Broodstock collecting off Groote Eylandt

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Researchers from the Department of Primary Industry and Resources Northern Territory (NT) Fisheries Division and rangers from the Anindilyakwa Land Council (ALC) spent last week collecting mature Blacklip Rock Oysters from the waters off Groote Eylandt.

Thirty nine mature Blacklip Rock Oysters were flown back to the Darwin Aquaculture Centre (DAC) where they will be used as broodstock. Breeding began on Friday, and will see the larvae progressing through the hatchery over the next three weeks. The DAC team aims to produce 100,000 spat (juvenile oysters) to send back to Groote Eylandt. Research into the growth and survival of tropical rock oysters (TRO) includes ongoing collection of data by NT Fisheries and the ALC rangers to establish the best systems and locations for farming oysters.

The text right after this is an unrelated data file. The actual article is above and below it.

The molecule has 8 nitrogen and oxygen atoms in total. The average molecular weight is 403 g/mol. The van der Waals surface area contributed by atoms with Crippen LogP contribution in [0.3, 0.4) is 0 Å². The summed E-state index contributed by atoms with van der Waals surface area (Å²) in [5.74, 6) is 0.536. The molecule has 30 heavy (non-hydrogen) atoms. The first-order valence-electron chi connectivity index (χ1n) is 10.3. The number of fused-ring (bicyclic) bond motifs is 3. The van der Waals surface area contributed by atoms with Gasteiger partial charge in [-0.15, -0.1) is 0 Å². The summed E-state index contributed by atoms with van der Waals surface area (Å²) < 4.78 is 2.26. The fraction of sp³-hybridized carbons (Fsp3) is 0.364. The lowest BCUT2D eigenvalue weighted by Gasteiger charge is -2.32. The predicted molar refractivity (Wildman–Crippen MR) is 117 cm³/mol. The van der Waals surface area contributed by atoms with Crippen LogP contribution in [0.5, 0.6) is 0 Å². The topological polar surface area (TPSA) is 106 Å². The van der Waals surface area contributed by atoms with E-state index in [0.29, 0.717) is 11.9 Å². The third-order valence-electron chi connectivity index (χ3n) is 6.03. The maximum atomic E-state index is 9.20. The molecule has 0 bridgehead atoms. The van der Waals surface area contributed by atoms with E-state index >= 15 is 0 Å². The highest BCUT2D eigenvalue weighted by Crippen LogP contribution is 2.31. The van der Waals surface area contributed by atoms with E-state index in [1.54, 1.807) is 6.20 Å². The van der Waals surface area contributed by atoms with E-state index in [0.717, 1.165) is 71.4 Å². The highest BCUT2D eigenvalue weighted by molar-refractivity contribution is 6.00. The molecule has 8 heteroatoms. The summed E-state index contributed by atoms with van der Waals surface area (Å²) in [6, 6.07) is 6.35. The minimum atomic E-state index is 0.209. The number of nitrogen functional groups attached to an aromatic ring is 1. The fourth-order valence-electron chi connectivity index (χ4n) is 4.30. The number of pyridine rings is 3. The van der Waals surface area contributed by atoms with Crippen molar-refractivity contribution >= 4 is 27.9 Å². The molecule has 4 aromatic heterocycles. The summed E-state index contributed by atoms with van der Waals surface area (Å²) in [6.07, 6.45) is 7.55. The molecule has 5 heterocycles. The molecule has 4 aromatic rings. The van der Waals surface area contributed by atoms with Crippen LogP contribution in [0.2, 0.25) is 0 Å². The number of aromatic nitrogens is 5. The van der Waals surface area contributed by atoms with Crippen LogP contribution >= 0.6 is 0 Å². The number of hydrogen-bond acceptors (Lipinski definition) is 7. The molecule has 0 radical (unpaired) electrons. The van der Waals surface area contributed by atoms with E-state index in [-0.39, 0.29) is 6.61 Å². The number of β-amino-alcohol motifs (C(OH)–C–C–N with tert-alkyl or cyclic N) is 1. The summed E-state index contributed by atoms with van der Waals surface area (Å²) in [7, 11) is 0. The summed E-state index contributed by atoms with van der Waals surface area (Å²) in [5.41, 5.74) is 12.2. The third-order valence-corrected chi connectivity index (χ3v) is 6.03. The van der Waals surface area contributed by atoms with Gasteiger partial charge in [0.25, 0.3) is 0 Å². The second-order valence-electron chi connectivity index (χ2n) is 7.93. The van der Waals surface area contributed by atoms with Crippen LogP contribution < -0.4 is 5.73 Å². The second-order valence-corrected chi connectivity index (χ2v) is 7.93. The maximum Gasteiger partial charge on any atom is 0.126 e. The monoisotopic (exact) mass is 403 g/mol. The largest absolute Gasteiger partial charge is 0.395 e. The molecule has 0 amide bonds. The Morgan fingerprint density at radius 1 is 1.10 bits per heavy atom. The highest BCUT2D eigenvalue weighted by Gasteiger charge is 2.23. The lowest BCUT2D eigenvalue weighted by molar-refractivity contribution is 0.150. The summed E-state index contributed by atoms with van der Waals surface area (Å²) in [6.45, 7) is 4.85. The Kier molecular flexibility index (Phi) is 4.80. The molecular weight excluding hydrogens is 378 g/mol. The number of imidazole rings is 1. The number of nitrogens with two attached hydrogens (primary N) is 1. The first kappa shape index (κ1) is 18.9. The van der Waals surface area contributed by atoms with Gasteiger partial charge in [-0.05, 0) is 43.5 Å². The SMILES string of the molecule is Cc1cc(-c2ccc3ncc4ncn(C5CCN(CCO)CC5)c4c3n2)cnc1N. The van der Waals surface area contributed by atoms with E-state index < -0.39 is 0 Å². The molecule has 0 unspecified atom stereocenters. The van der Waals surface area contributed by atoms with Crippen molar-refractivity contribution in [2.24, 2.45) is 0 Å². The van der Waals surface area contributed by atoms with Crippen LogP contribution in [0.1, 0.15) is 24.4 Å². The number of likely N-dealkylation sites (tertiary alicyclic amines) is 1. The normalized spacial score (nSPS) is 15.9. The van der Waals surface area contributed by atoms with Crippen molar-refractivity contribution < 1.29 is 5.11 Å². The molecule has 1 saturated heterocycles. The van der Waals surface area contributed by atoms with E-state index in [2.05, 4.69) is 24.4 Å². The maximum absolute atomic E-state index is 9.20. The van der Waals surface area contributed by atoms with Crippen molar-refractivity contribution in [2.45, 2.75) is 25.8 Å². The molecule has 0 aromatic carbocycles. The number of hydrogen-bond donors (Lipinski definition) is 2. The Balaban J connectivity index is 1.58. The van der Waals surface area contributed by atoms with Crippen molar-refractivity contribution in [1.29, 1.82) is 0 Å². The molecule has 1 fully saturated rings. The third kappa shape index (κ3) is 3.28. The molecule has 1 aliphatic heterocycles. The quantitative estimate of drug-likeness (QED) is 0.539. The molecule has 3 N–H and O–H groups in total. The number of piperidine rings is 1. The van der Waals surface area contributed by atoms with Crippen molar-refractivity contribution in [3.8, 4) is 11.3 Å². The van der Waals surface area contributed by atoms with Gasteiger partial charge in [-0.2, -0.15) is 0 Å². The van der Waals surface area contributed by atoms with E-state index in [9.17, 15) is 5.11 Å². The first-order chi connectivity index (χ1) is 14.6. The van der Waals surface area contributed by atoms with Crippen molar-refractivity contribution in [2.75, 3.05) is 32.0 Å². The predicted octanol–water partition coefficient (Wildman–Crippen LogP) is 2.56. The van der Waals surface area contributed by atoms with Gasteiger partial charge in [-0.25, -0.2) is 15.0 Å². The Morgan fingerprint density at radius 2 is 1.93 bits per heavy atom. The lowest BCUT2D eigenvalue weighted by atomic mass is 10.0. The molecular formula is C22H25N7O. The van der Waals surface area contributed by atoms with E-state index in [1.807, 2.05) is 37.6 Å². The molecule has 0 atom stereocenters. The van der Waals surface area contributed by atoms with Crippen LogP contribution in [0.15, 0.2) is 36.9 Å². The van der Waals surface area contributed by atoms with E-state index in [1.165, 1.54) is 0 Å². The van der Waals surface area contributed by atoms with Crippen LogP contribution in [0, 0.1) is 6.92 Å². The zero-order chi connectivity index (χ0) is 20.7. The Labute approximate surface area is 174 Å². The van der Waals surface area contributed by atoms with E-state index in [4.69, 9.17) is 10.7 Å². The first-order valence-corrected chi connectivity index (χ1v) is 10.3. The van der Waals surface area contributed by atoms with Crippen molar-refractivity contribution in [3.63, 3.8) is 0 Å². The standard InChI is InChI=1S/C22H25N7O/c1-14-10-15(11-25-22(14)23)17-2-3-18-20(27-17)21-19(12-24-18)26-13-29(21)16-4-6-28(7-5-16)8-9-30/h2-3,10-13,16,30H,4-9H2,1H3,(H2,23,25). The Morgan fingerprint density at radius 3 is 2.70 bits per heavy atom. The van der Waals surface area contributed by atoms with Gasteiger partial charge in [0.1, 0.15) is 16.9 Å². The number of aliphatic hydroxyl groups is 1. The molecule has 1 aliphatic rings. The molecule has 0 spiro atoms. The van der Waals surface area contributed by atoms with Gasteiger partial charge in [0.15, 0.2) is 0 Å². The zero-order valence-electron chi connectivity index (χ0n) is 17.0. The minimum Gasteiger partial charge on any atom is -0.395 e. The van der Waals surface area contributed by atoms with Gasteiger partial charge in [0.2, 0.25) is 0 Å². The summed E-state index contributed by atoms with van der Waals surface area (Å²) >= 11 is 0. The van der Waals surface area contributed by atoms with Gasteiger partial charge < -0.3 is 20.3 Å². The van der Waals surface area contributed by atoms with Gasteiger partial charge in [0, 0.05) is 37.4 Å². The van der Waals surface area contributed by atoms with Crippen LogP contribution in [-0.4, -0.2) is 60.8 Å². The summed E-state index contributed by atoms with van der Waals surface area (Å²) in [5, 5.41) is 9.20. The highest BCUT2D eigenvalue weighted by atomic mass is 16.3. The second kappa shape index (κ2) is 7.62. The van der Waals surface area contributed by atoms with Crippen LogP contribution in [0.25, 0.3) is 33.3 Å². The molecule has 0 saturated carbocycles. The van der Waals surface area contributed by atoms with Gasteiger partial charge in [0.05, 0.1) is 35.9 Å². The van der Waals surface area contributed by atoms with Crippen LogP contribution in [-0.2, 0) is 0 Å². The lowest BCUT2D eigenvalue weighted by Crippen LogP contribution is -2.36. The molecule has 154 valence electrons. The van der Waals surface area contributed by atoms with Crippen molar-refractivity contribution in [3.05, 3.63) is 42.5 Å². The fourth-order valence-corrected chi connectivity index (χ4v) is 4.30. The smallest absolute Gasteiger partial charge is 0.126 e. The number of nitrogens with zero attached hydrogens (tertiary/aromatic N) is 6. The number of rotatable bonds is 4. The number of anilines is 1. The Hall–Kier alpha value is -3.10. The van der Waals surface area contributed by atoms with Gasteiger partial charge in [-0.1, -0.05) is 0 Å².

The TRO project is funded by the Cooperative Research Centre for Developing Northern Australia (CRCNA) and involves research teams in the NT and Western Australia seeking to reform technical and regulatory processes to support and grow oyster farming in Northern Australia.

The project also seeks to support hatcheries to condition and spawn broodstock year-round, build increased oyster production, growth and survival and to increase capacity within Aboriginal communities to participate in the sustainable growth of commercial aquaculture businesses.

For more information on the TRO project go to the CRCNA website.

Sam Nowland, Aquaculture Research Officer, and Aiden Mellor, Senior Aquaculture Technician, NT Fisheries Division
Sam Nowland, Aquaculture Research Officer, and Aiden Mellor, Senior Aquaculture Technician, NT Fisheries Division collecting mature Blacklip Rock Oysters.

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